It’s no surprise that Abode has been used for a number of photo shoots ever since it opened its doors to the public. Every corner is Instagram-worthy and offers up a small surprise. For example, the shelf of Parle-G biscuits in the lobby area with a sign that urges you to “Please Take.” Ostensibly these are to feed the many stray dogs that are sure to greet you as you walk around Colaba but nothing’s stopping you from smuggling away a few packets for a midnight treat back in your room.
Our room was on the same floor as the lobby and was a sight for sore tired eyes. A chubby bed – yes chubby – the mattress and duvet were super soft and surrounded you lovingly as you fell into its cool embrace. Can you see that I was a little frazzled by the Bombay heat? The room with its desk or ‘writing area’ and three arm chairs framed the large windows that overlooked the main street. Bamboo blinds could be pulled down for privacy but the dappled sunlight that streamed through made for a very pretty picture indeed. Lovingly re-purposed cane tables book-ended our bed and proffered a copper flask for water and cheekily packaged ear plugs for when the noisy Colaba nightlife disturbed your siesta.
So far, the room was ticking all our boxes. The bathroom however was another matter. While completely fitted with everything you can ask for in a bathroom, it has to be said that the promise of a ‘walk in’ shower was a grandiose one. ‘Squeeze-in’ was more like it and the shower head was placed so low that I actually bumped my head on it. Stark concrete walls and a neon squiggle as a mirror light seemed at odds with the comfort of the room outside but these were small niggles and honestly nothing to make a to-do about. Fitted with a flat screen TV, decent wi-fi, air-conditioning, and an in-room safe, our room at Abode managed to be cosy, charming and quirky all at the same time.
Abode offers breakfast as part of the package. Served between 7 and 11am every day, you can help yourself to cereals, toasts, jam, butter, marmalade and even Marmite and Nutella! A nod to Indian tastes can be seen in the rice pudding and the sevaiyan bowls laid out on the small buffet table. In addition, eggs to order, coffee, tea and fresh juices made for an appealing and more than adequate start to the day. Eating at the large community table is also a great way to meet the other guests and plan your day. I found the dining arrangements at Abode to be extremely charming and more reminiscent of a hostel or a B&B rather than a stuffy regular hotel. During the day, you can order from a limited menu that offers street-food inspired snacks such as bhel puri and Bombay sandwiches. But with prices that hover around the Rs. 250 bracket per item, you would be wiser just stepping outside the hotel to eat.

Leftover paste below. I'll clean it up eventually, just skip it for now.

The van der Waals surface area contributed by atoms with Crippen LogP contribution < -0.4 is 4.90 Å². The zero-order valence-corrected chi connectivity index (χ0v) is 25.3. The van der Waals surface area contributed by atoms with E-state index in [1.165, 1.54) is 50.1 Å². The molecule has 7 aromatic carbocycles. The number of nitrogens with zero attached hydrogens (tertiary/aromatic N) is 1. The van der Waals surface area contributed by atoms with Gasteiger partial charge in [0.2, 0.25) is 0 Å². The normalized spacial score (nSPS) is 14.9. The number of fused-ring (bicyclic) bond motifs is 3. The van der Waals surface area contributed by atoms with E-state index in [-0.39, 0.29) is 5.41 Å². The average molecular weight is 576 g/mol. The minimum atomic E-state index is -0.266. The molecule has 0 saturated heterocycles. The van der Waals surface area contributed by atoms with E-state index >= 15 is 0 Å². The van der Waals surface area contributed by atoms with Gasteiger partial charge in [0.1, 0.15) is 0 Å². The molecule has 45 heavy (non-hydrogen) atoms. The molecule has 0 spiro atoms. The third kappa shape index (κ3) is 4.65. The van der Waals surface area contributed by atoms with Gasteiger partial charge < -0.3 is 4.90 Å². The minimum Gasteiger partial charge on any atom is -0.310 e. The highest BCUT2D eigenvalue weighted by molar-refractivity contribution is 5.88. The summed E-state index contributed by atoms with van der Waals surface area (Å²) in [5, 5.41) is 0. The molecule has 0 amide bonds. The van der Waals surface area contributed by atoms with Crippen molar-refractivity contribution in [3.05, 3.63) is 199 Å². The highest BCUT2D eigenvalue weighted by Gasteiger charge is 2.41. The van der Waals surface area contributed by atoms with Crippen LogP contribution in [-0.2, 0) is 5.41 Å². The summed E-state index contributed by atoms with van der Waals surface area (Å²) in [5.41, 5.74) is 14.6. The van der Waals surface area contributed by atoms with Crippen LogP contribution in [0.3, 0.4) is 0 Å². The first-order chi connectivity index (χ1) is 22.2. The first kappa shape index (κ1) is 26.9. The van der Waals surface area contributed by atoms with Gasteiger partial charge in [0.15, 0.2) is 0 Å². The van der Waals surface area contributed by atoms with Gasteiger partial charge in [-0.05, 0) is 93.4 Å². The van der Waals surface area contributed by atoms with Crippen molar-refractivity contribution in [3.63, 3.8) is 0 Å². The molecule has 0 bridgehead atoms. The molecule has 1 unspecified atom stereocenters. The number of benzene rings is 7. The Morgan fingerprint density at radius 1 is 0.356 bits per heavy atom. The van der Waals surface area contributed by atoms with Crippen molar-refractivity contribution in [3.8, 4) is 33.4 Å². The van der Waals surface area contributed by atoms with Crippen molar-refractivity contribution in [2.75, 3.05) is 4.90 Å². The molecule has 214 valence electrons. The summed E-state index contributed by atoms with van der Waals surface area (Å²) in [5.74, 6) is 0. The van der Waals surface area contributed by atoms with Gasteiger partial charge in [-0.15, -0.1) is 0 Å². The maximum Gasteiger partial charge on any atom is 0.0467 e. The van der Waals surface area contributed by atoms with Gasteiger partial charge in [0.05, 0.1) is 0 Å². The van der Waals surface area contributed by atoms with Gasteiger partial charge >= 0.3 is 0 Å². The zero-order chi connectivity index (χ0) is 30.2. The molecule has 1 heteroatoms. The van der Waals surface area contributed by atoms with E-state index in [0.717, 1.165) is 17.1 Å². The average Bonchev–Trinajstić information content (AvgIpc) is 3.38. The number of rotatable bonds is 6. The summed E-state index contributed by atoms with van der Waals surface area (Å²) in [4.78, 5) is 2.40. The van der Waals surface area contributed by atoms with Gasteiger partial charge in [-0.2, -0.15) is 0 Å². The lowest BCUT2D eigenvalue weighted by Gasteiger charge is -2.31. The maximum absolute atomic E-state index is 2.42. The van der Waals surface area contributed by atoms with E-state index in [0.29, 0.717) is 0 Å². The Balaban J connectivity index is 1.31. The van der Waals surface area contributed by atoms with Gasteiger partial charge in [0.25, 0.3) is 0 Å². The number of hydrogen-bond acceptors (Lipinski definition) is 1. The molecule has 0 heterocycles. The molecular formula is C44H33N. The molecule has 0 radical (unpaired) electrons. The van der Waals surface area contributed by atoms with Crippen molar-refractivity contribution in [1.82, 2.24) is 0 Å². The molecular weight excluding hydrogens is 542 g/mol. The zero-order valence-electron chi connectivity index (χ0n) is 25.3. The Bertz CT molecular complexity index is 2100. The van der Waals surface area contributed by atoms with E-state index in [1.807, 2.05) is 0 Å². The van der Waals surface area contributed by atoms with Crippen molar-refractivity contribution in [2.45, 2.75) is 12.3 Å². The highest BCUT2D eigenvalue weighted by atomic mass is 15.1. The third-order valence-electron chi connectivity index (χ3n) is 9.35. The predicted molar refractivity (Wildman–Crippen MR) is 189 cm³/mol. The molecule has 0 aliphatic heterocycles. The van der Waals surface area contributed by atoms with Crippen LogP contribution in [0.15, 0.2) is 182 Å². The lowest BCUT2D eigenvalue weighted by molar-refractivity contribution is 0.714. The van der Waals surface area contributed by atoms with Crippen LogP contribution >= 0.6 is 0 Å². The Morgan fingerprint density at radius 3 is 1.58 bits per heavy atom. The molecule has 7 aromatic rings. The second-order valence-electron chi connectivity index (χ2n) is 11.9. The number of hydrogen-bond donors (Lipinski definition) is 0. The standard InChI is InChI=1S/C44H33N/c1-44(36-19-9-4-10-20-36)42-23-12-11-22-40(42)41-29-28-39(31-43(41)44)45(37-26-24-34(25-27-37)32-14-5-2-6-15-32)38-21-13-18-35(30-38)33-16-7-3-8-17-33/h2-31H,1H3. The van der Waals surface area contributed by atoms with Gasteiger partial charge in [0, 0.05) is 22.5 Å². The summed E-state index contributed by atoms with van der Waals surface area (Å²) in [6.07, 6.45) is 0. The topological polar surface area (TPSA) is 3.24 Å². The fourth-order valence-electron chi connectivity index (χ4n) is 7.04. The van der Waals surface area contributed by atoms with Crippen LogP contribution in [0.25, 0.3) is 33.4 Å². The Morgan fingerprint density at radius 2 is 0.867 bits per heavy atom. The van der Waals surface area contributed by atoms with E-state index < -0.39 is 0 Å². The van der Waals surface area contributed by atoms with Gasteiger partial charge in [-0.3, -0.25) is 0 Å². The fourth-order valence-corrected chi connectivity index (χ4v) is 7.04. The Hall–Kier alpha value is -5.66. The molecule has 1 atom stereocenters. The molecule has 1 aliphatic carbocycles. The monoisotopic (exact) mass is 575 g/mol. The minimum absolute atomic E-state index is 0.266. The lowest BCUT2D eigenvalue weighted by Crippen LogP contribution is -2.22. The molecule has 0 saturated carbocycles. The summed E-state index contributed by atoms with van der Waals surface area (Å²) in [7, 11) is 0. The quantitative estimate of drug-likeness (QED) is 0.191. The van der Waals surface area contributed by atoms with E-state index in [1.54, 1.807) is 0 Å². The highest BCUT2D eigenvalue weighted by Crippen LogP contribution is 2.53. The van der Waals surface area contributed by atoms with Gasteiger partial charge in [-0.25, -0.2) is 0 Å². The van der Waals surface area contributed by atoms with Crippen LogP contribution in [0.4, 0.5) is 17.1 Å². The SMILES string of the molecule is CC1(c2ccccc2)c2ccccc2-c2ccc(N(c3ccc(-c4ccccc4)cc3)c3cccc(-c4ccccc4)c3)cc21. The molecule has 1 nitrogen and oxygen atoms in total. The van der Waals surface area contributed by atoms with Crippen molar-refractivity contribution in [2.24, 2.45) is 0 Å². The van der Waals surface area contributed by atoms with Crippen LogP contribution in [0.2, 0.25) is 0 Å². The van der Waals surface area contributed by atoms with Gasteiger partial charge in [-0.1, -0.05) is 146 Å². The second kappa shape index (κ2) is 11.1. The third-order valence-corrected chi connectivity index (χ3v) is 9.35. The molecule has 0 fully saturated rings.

In a bid to do several things differently, Abode also offers spa services courtesy a local school for the blind that trains their students in massage therapy, an airport pick up and drop off service that employs only female drivers, a partnership with a nearby gym in case you need to work out, and a range of attractive souvenirs such as scarves, hand-painted cards, handmade candles, and tribal jewellery made by local artisans. If you fall madly in love with any of the fixtures in your room or fittings in the lobby, don’t be afraid to ask the management about them. You will be surprised to find that a lot of the items are in fact for sale.
To sum it up Abode is an ideal destination for the traveller looking for something different. For the backpacker in need of some pampering or for a staycation that offers you the best of both worlds – the luxury of a hotel and the comfort of a home. Check out Abode at their Facebook page -www.facebook.com/AbodeBombay or at their swoon-worthy website –